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Trump: Won't Block JFK Records Release 10/21 11:17

   President Donald Trump says he doesn't plan to block the scheduled release 
of thousands of never publicly seen government documents related to President 
John F. Kennedy's assassination. 

   WASHINGTON (AP) -- President Donald Trump says he doesn't plan to block the 
scheduled release of thousands of never publicly seen government documents 
related to President John F. Kennedy's assassination.

   "Subject to the receipt of further information," he wrote in a Saturday 
morning tweet, "I will be allowing, as President, the long blocked and 
classified JFK FILES to be opened."

   The National Archives has until Thursday to disclose the remaining files 
related to Kennedy's 1963 assassination. The trove is expected to include more 
than 3,000 documents that have never been seen by the public and more than 
30,000 that have been previously released but with redactions.

   Congress mandated in 1992 that all assassination documents be released 
within 25 years, but Trump has the power to block them on the grounds that 
making them public would harm intelligence or military operations, law 
enforcement or foreign relations.

   "Thank you. This is the correct decision. Please do not allow exceptions for 
any agency of government," tweeted Larry Sabato, director of the University of 
Virginia Center for Politics and author of a book about Kennedy, who has urged 
the president to release the files. "JFK files have been hidden too long."

   The anticipated release has had scholars and armchair detectives buzzing. 
But it's unlikely the documents will contain any big revelations on a tragedy 
that has stirred conspiracy theories for decades, Judge John Tunheim told The 
Associated Press last month. Tunheim was chairman of the independent agency in 
the 1990s that made public many assassination records and decided how long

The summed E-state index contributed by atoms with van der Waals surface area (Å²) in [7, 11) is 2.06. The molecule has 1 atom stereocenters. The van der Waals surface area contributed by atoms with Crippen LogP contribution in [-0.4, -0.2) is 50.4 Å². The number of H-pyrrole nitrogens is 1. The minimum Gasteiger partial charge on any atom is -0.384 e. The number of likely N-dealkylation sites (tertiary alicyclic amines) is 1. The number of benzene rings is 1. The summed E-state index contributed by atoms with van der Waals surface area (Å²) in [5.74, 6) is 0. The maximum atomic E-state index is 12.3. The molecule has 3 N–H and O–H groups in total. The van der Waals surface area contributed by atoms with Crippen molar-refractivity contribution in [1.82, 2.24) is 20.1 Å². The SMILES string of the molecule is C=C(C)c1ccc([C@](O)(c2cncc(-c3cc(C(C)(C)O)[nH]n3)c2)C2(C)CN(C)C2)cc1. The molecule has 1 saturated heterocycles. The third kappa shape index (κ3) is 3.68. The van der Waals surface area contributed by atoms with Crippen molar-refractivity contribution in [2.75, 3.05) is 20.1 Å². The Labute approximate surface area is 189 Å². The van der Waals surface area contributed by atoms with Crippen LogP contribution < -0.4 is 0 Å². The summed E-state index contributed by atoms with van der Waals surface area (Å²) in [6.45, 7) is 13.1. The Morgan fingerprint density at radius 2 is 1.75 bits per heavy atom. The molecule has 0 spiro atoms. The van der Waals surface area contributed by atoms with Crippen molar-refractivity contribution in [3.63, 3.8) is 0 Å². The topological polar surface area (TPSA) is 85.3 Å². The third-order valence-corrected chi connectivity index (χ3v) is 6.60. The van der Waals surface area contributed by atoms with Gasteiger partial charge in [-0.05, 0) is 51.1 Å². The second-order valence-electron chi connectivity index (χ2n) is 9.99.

others could remain secret.

   Sabato and other JFK scholars believe the trove of files may, however, 
provide insight into assassin Lee Harvey Oswald's trip to Mexico City weeks 
before the killing, during which he visited the Soviet and Cuban embassies. 
Oswald's stated reason for going was to get visas that would allow him to enter 
Cuba and the Soviet Union, according to the Warren Commission, the 
investigative body established by President Lyndon B. Johnson, but much about 
the trip remains unknown.

   Longtime Trump friend Roger Stone, who wrote a book alleging that Johnson 
was the driving force behind Kennedy's assassination, had personally urged the 
president to make the files public, he told far-right conspiracy theorist and 
radio show host Alex Jones this past week.

   "Yesterday, I had the opportunity to make the case directly to the president 
of the United States by phone as to why I believe it is essential that he 
release the balance of the currently redacted and classified JFK assassination 
documents," Stone said, adding that "a very good White House source," but not 
the president, had told him the Central Intelligence Agency, "specifically CIA 
director Mike Pompeo, has been lobbying the president furiously not to release 
these documents."

   "Why? Because I believe they show that Oswald was trained, nurtured and put 
in place by the Central Intelligence Agency. It sheds very bad light on the 
deep state," he said.

   After the president announced his decision, Stone tweeted: "Yes ! victory !"

   The files that were withheld in full were those the Assassination Records 
Review Board deemed "not believed relevant," Tunheim said. Its members sought 
to ensure they weren't hiding any information directly related to Kennedy's 
assassination, but there may be nuggets of information in the files that they 
didn't realize were important two decades ago, he said.

   "There could be some jewels in there because in our level of knowledge in 
the 1990s is maybe different from today," Tunheim said.

   The National Archives in July published online more than 440 
never-before-seen assassination documents and thousands of others that had been 
released previously with redactions.

   Among those documents was a 1975 internal CIA memo that questioned whether 
Oswald became motivated to kill Kennedy after reading an AP article in a 
newspaper that quoted Fidel Castro as saying "U.S. leaders would be in danger 
if they helped in any attempt to do away with leaders of Cuba."


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